Please use this identifier to cite or link to this item: https://hdl.handle.net/10356/14786
Title: The evolution of Singapore internet policy
Authors: Ang, Abel
Yeow, Adrian
Keywords: DRNTU::Social sciences::Mass media::Media law, ethics and policy
Issue Date: 1997
Abstract: In July 1996 Singapore became the first country in the world to have national legislation regulating Internet content. Using the policy research method of focused synthesis, these researchers surveyed data from a wide variety of sources and then discussed this data with various stalteholders that had a hand in the development of the Internet regulations. The objective of the paper is to study the formulation process behind the Internet regulations, with the intention of casting light on Singapore's Internet policy as it now stands. This study found that Singapore's Internet policy was based on the following six principles: 1) A concern towards not over-regulating the Internet; 2) the extension of existing laws into the realm of the Internet; 3) developing Singapore's "civic immune system;" 4) accepting that Internet policy is evolutionary and must react to existing social realities; 5) regulating the broadcast function of the Internet; 6) that future policy development is derived from the present policy making framework. The Internet policy malting process closely followed Quah7s traditional policy making model. This study also found that Singapore's Internet policy is primarily directed at local content and was formulated with minimal input from industry players.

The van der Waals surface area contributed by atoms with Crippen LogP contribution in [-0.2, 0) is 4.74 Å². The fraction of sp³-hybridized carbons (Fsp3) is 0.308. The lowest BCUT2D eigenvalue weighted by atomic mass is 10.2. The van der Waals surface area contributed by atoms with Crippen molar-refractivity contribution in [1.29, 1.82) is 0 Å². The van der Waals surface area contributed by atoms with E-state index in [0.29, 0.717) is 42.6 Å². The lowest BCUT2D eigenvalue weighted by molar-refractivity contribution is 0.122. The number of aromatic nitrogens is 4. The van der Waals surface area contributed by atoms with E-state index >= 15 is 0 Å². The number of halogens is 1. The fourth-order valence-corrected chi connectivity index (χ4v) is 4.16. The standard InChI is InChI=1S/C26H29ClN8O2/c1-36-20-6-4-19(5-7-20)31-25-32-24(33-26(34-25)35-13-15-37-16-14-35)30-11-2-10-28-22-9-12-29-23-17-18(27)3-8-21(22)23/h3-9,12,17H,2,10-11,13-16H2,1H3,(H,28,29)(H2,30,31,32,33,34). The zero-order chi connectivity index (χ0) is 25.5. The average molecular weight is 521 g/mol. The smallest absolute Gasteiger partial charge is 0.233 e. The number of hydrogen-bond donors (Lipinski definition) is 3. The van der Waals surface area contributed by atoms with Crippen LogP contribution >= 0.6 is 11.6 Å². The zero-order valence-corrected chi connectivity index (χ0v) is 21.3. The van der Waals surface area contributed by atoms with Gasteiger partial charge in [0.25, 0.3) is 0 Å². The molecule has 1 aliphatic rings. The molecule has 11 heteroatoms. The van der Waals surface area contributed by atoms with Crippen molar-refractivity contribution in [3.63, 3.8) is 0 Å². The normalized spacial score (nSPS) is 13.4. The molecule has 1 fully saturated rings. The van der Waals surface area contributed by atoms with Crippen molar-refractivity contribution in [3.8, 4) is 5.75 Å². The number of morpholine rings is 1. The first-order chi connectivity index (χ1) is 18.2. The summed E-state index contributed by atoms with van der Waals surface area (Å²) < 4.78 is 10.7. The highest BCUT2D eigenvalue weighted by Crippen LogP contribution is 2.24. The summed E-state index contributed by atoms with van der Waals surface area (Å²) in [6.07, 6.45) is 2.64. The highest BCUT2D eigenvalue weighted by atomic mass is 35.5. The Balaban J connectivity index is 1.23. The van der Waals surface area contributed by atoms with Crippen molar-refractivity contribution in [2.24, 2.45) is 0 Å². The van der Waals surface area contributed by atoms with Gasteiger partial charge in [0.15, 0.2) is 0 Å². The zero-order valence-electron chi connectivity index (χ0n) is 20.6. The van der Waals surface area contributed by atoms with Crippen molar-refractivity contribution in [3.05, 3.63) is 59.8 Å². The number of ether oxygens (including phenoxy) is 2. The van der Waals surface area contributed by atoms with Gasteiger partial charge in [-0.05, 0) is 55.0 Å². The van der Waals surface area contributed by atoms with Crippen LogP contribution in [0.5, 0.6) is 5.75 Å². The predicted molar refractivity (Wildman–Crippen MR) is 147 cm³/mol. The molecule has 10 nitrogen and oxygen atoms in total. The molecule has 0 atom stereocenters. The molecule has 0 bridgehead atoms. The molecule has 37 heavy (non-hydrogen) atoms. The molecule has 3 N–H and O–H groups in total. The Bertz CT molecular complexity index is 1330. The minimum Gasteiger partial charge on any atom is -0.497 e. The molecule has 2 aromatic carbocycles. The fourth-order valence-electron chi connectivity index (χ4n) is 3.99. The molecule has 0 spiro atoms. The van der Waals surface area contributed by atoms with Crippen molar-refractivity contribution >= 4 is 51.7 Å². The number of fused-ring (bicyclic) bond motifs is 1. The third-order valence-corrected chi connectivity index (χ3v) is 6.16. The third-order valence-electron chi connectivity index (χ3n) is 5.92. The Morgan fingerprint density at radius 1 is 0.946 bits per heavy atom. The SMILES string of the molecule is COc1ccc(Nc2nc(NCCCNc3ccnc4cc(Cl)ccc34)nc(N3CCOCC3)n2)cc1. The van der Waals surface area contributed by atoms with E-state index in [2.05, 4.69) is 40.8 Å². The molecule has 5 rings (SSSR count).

URI: http://hdl.handle.net/10356/14786
Fulltext Permission: restricted
Fulltext Availability: With Fulltext
Appears in Collections:WKWSCI Student Reports (FYP/IA/PA/PI/CA)

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